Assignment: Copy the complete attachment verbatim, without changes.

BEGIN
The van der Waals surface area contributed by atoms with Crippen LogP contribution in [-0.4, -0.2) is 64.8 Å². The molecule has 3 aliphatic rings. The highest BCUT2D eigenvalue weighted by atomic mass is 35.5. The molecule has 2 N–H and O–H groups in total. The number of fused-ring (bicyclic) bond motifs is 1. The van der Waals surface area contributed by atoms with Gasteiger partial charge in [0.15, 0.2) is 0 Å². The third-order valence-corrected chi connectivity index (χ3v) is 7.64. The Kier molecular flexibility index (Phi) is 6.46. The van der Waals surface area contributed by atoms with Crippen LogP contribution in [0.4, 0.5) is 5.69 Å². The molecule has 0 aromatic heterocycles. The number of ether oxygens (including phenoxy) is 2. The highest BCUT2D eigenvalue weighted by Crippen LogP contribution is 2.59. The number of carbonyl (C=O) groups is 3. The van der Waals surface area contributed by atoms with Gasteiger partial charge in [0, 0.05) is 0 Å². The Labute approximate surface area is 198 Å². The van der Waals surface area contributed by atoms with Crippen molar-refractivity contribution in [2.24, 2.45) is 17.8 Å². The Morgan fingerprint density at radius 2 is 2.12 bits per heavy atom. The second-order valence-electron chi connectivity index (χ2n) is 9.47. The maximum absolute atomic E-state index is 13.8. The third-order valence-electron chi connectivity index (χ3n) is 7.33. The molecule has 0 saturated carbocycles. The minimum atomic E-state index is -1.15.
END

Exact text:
The van der Waals surface area contributed by atoms with Crippen LogP contribution in [-0.4, -0.2) is 64.8 Å². The molecule has 3 aliphatic rings. The highest BCUT2D eigenvalue weighted by atomic mass is 35.5. The molecule has 2 N–H and O–H groups in total. The number of fused-ring (bicyclic) bond motifs is 1. The van der Waals surface area contributed by atoms with Gasteiger partial charge in [0.15, 0.2) is 0 Å². The third-order valence-corrected chi connectivity index (χ3v) is 7.64. The Kier molecular flexibility index (Phi) is 6.46. The van der Waals surface area contributed by atoms with Crippen LogP contribution in [0.4, 0.5) is 5.69 Å². The molecule has 0 aromatic heterocycles. The number of ether oxygens (including phenoxy) is 2. The highest BCUT2D eigenvalue weighted by Crippen LogP contribution is 2.59. The number of carbonyl (C=O) groups is 3. The van der Waals surface area contributed by atoms with Gasteiger partial charge in [0, 0.05) is 0 Å². The Labute approximate surface area is 198 Å². The van der Waals surface area contributed by atoms with Crippen molar-refractivity contribution in [2.24, 2.45) is 17.8 Å². The Morgan fingerprint density at radius 2 is 2.12 bits per heavy atom. The second-order valence-electron chi connectivity index (χ2n) is 9.47. The maximum absolute atomic E-state index is 13.8. The third-order valence-electron chi connectivity index (χ3n) is 7.33. The molecule has 0 saturated carbocycles. The minimum atomic E-state index is -1.15.